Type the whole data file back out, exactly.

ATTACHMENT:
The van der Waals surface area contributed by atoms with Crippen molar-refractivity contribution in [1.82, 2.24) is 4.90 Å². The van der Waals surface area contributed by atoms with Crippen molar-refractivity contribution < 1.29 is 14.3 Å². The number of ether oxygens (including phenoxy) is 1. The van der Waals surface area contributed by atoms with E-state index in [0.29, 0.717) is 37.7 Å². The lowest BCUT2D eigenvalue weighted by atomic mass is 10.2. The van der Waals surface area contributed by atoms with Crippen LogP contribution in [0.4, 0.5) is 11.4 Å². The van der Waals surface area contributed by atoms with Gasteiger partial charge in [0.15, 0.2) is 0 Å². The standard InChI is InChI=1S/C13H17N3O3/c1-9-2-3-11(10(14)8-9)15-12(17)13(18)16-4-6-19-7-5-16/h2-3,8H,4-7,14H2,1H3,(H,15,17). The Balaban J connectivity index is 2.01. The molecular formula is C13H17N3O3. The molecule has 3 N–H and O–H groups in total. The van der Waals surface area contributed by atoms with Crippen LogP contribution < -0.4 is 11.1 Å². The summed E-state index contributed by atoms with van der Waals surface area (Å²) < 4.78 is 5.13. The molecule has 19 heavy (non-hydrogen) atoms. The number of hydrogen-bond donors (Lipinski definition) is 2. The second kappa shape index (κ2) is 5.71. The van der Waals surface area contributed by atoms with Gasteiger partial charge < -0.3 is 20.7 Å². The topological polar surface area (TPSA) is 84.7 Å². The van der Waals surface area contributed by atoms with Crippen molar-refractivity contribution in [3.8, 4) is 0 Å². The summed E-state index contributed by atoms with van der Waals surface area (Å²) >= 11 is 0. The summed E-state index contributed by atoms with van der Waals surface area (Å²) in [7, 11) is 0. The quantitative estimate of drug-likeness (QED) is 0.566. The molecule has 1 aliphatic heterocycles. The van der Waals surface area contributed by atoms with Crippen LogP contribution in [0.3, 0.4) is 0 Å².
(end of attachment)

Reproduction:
The van der Waals surface area contributed by atoms with Crippen molar-refractivity contribution in [1.82, 2.24) is 4.90 Å². The van der Waals surface area contributed by atoms with Crippen molar-refractivity contribution < 1.29 is 14.3 Å². The number of ether oxygens (including phenoxy) is 1. The van der Waals surface area contributed by atoms with E-state index in [0.29, 0.717) is 37.7 Å². The lowest BCUT2D eigenvalue weighted by atomic mass is 10.2. The van der Waals surface area contributed by atoms with Crippen LogP contribution in [0.4, 0.5) is 11.4 Å². The van der Waals surface area contributed by atoms with Gasteiger partial charge in [0.15, 0.2) is 0 Å². The standard InChI is InChI=1S/C13H17N3O3/c1-9-2-3-11(10(14)8-9)15-12(17)13(18)16-4-6-19-7-5-16/h2-3,8H,4-7,14H2,1H3,(H,15,17). The Balaban J connectivity index is 2.01. The molecular formula is C13H17N3O3. The molecule has 3 N–H and O–H groups in total. The van der Waals surface area contributed by atoms with Crippen LogP contribution < -0.4 is 11.1 Å². The summed E-state index contributed by atoms with van der Waals surface area (Å²) < 4.78 is 5.13. The molecule has 19 heavy (non-hydrogen) atoms. The number of hydrogen-bond donors (Lipinski definition) is 2. The second kappa shape index (κ2) is 5.71. The van der Waals surface area contributed by atoms with Gasteiger partial charge < -0.3 is 20.7 Å². The topological polar surface area (TPSA) is 84.7 Å². The van der Waals surface area contributed by atoms with Crippen molar-refractivity contribution in [3.8, 4) is 0 Å². The summed E-state index contributed by atoms with van der Waals surface area (Å²) >= 11 is 0. The summed E-state index contributed by atoms with van der Waals surface area (Å²) in [7, 11) is 0. The quantitative estimate of drug-likeness (QED) is 0.566. The molecule has 1 aliphatic heterocycles. The van der Waals surface area contributed by atoms with Crippen LogP contribution in [0.3, 0.4) is 0 Å².